I’ve never reprinted a column before. But Sunday night is Oscar night and last year I said pretty much everything I had to say about why any movie fan should make it a point to see the show.
From February 24, 2008
Well, it’s Oscar night tonight. And with the annual Oscars comes the annual Oscar criticism. That the ceremony is boring and goes on far too long every year. That it’s a monument to vanity, where the uber-spoiled uber-rich strut and preen for the cameras and each other. That the voting is more about marketing and the Hollywood elite making statements rather than actually awarding excellence in cinema. That often the best in film never win. That it’s all politics anyway.
And all that is probably true. But that’s not why I watch the Oscars every year. I watch the Oscars for one reason and one reason only. The Oscars are the only time you may ever get to see these people be genuine.
Usually when you see an actor (or even a director or writer) they have been primped and polished to perfection. Every hair in place (even when it doesn’t look like it), makeup and clothing and lighting and background all orchestrated to make that person look and sound as good as they possibly can. Even during interviews, everything they say is scripted and rehearsed. Often these are people that you see more than some of the members of your own family, people you feel you know and often even feel that you like. You know about their marriages and divorces, their children, their hobbies, their problems. Our celebrity culture makes sure that even if you have no interest in movies or television, you probably know more about the intricacies or their lives than you do about your neighbors. But in reality you don’t know anything about them. What you know it what you’ve been told and what you’ve been shown.
And that’s why I love the Oscars. It’s the one night a year when you see these people in a real life situation. A situation that is not dissimilar to one you or I might find ourselves in- being at a party to honor excellence in our own profession. And it really means something to them. To be a lasting part of the history of what they love so much. Often the stress of wining an Oscar gives you real insight into the personality of the person on the podium. Whether it’s Sally Field’s insecurity in shouting “you like me, you really like me”; or David Niven’s genuine class and wit when, confronted with a streaker he simply made a joke about the man’s “shortcomings”, or even James Cameron’s hubris at saying he was “the king of the world”. (The last was unfortunately misunderstood as people forgot he was quoting the movie he won for.) Oscar night is a chance to see people who make their living pretending to be someone else be themselves for a change.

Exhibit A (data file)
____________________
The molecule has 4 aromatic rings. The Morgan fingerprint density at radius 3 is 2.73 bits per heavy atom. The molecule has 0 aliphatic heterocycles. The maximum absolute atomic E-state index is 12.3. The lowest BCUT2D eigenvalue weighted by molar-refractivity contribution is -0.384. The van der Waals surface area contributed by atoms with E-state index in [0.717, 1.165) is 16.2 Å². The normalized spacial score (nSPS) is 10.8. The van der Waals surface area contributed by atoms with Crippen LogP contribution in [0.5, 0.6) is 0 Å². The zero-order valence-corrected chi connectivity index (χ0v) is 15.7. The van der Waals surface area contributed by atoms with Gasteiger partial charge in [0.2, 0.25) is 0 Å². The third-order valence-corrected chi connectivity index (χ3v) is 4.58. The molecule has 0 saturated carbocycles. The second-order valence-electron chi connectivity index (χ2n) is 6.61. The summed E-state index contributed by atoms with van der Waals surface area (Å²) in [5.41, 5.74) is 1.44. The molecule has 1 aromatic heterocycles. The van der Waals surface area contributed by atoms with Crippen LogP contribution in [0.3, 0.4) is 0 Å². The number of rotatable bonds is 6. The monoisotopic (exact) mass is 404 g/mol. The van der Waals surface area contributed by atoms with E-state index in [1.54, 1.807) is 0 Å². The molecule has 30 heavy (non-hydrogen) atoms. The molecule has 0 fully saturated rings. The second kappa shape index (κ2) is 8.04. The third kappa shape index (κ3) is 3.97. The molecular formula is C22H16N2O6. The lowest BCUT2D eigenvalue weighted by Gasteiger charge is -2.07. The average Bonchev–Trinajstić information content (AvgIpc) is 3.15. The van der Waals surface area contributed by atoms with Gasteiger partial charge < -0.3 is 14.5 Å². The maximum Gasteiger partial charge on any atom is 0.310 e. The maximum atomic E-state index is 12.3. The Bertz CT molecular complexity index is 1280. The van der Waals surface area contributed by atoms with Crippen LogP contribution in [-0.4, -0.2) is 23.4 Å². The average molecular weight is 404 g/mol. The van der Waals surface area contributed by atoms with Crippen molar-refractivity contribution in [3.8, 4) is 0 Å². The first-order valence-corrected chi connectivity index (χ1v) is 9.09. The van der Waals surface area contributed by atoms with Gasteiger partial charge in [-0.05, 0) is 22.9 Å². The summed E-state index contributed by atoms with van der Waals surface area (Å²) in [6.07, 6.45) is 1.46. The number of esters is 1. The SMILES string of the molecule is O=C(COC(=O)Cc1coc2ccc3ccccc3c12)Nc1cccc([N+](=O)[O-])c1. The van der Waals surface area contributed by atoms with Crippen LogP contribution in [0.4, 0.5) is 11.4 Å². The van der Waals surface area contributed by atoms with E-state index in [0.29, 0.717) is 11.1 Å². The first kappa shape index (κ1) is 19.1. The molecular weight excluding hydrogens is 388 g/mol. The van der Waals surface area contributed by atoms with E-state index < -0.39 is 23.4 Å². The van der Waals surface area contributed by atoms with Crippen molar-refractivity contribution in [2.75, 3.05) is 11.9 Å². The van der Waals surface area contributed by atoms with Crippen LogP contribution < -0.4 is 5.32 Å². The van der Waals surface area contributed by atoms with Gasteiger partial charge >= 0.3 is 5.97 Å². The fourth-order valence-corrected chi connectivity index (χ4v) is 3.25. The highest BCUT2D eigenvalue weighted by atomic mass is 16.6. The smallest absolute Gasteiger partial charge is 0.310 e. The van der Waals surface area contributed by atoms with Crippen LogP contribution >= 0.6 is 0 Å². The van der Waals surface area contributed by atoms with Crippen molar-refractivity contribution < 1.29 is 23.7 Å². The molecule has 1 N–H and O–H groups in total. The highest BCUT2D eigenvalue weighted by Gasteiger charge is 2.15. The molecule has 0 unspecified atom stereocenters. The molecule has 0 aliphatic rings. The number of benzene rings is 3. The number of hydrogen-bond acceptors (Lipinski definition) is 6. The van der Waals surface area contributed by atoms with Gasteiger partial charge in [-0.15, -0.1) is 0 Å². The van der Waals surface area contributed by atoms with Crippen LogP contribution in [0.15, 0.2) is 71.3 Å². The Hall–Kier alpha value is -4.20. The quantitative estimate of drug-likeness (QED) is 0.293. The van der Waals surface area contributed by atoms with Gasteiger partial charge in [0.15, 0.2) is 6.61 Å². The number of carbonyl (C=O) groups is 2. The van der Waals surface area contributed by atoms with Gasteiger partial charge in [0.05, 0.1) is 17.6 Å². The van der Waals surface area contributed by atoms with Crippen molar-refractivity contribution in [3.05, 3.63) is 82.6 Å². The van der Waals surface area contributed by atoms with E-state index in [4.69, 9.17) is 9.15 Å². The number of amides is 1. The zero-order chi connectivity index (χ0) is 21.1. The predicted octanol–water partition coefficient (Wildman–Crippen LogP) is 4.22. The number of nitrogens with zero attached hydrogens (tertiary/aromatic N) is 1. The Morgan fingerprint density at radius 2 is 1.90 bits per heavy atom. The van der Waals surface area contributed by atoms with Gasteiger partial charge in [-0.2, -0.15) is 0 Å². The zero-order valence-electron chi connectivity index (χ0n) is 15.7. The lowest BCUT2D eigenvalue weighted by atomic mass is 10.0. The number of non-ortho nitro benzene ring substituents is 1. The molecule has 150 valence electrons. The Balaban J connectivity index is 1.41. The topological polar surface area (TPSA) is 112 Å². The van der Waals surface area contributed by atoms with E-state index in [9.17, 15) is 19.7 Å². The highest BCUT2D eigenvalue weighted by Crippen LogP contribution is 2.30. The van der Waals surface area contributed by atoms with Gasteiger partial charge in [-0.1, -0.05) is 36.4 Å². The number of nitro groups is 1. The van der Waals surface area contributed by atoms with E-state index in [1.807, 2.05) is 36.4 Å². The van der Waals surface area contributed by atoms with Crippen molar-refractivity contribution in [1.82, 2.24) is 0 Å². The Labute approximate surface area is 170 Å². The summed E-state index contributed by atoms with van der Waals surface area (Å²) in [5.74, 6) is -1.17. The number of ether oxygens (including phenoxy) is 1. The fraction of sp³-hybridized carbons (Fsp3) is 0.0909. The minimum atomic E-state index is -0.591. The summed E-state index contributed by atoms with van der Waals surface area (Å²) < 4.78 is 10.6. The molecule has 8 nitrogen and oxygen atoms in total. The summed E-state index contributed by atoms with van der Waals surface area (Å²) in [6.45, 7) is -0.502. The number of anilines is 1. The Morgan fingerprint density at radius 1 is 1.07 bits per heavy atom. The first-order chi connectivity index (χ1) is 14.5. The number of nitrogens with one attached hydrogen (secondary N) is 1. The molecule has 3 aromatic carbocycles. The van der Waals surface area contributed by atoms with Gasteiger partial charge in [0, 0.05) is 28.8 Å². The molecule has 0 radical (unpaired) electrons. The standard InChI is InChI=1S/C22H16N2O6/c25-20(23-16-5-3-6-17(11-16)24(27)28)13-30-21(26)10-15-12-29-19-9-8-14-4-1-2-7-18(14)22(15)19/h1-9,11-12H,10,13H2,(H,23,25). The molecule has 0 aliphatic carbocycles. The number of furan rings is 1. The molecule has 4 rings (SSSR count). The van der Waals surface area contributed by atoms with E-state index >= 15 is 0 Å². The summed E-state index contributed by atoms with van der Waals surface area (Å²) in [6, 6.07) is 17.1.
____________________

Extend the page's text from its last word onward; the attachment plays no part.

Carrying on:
It’s also a chance to see just how many people stand behind the folks we all recognize. The ones who do the primping and polishing. The costumers, set designers, writers, artists, composers, and many others who work behind the scenes and make the stars look and sound so good. It’s a night for all the people who work to entertain us to put aside some of the artifice and be who they really are.
And who can resist seeing that?